The Secretary of State to the Deputy Secretary of Defense (Lovett)1
Dear Bob: This is to report on our efforts to frustrate delivery to Communist China of the China bound cargoes of the Isbrandtsen ships Flying Cloud and Sir John Franklin now aboard the Norwegian ship Hoi Houw.
On Friday, February 2, Mr. Merchant put the British Embassy on notice that we hoped that they could cooperate in frustrating delivery of the cargoes.2 On Saturday the Counselor of the British Embassy, accompanied by the Commercial Counselor3 and a Hong Kong Government representative4 recently arrived in Washington, called at Merchant’s office where our problem, and particularly its military aspect as set forth in Secretary Matthews’ memorandum of February 2, was put to the British fully and frankly.5 They were sympathetic, but maintained that they had little leverage in the operation since the owner of the cargo was the Chinese Communist Bank of China, the cargo itself of United States origin, and ship of Norwegian registry. We explored various methods by which the British might frustrate delivery, bearing in mind that only if the Hoi Houw enters British territorial waters at Singapore or Hong Kong will the British be in a position to apply pressure at all. The British Embassy has referred to London for urgent consideration the question of what steps can be taken if the ship enters British jurisdiction.[Page 1898]
Following our talk with the British, we concluded that the most practical way of preventing the cargoes reaching the Chinese Communists was to have them off-loaded in Japan. In consequence, prior to talking with the Norwegians, who were best able to cooperate in this project, we obtained from Admiral Thach of the Navy Department a firm assurance that if the Hoi Houw could be diverted to a Japanese port authorities in Japan would be prepared to off-load the cargoes and make compensation to their owner.6 Admiral Thach said that the Department of Defense, unfortunately, could not undertake to indemnify the Norwegian master or owner for possible court costs. We informed him that this meant that those costs would be borne by the Norwegians, if they arose, and that this fact might cause them to refuse to take the action we desire, particularly since there are other considerations which could make them reluctant to cooperate. For example, there is little doubt that failure of the Norwegian master to take the Hoi Houw, as contracted, to Hong Kong would invite litigation which, if unsatisfactory, would expose the twenty-five odd Norwegian vessels still in the China trade to reprisal threats. Admiral Thach undertook to bring to the attention of Secretary Matthews the restriction upon use of the diplomatic channel which our inability to assure indemnification presented.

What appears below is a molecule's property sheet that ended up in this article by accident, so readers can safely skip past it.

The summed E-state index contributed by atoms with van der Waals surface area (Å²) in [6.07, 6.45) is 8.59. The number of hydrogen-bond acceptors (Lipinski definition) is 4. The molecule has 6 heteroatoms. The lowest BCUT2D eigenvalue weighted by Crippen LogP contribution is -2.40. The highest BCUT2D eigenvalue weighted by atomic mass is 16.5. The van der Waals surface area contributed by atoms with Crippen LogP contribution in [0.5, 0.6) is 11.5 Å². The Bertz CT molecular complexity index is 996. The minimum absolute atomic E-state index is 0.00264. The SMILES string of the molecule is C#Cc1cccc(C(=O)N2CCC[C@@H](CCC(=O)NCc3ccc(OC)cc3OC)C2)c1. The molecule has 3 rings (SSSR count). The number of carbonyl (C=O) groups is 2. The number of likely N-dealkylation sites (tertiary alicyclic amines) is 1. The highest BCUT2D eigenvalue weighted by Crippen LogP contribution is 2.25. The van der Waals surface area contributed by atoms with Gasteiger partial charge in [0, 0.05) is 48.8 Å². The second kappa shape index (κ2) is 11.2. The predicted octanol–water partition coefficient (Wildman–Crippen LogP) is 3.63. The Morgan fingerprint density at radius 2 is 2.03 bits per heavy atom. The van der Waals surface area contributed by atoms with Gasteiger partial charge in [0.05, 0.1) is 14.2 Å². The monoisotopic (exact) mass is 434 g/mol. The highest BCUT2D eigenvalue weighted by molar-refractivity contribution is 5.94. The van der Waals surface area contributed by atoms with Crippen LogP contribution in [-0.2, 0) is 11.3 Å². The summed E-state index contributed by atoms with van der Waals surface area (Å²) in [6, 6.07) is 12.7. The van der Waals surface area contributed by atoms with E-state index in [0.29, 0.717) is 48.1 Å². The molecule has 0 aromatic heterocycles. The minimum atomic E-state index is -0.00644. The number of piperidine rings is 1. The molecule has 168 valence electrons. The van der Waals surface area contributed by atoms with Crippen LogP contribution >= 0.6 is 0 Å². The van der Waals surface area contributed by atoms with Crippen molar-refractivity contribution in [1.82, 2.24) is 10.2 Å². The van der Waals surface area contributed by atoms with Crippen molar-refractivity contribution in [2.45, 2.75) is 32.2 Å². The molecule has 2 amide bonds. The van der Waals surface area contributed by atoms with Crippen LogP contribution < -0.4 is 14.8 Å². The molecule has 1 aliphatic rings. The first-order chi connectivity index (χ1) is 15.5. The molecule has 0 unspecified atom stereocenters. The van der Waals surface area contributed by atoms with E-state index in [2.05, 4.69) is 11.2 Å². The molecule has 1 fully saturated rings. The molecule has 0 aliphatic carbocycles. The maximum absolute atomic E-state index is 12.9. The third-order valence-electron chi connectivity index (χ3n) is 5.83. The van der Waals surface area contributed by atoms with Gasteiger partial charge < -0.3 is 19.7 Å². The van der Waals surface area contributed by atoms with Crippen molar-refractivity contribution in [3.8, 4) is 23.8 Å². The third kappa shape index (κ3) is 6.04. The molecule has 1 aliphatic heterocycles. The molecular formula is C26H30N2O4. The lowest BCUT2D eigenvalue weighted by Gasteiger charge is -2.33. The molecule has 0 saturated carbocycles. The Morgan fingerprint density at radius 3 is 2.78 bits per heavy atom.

Having reached these preliminary understandings with Admiral Thach, we called in a representative of the Norwegian Embassy on Saturday afternoon7 and put to him the problem previously discussed with the British, suggesting, this time, that the Norwegian Government despatch an instruction to the Norwegian ship master to put in at a Japanese port. We gave assurance that authorities in Japan would unload and pay for the cargo. The Norwegian Embassy has undertaken to communicate our request to Oslo at once for urgent reply. The initial reaction of the Embassy representative was that it was unlikely that Oslo could take the action so desired, unless full indemnification of the ship owner could be assured.
I am attaching memoranda of conversation which enlarge upon this outline of the steps we have taken.
I think I should add that the possibility of involvement by the Isbrandtsen Company in the on-shipment from Bombay has been investigated by the Treasury Department which has informed us that its inquiry showed no evidence of involvement and that Mr. Isbrandtsen8 denies any involvement whatever.
- Drafted by Mr. Robert W. Barnett.↩
- Memorandum of conversation not printed.↩
- R. Burns.↩
- Arthur Grenfell Clarke, Commissioner of Industry and Trade, Government of Hong Kong. In a memorandum of February 9 (not printed) addressed to Mr. O. Edmund Clubb, Director of the Office of Chinese Affairs, Mr. Merchant suggested that in view of the great importance the Department of State attached to stopping the import by Mainland China of any medicines useful in treating typhus, the Department of Commerce take advantage of Mr. Clarke’s presence in Washington to discuss the problem. A handwritten note on this memorandum by Mr. Clubb, also dated February 9, read as follows: “L[ivingston] T. M[erchant] & I agree that it would be impolitic to act in a way which would attract undue attention to restrictive measures on antibiotics when typhus reported epidemic in Korea.” (493.119/2–751)↩
- Attached memorandum of this conversation of February 3 not printed.↩
- Attached memorandum of this conversation of February 3 between Mr. Barnett and Adm. James H. Thach, Jr., not printed.↩
- Attached memorandum of conversation of February 3 between Messrs. Benjamin M. Hulley and Knut B. Aars, not printed.↩
- Hans J. Isbrandtsen, President of the Isbrandtsen Company, Inc.↩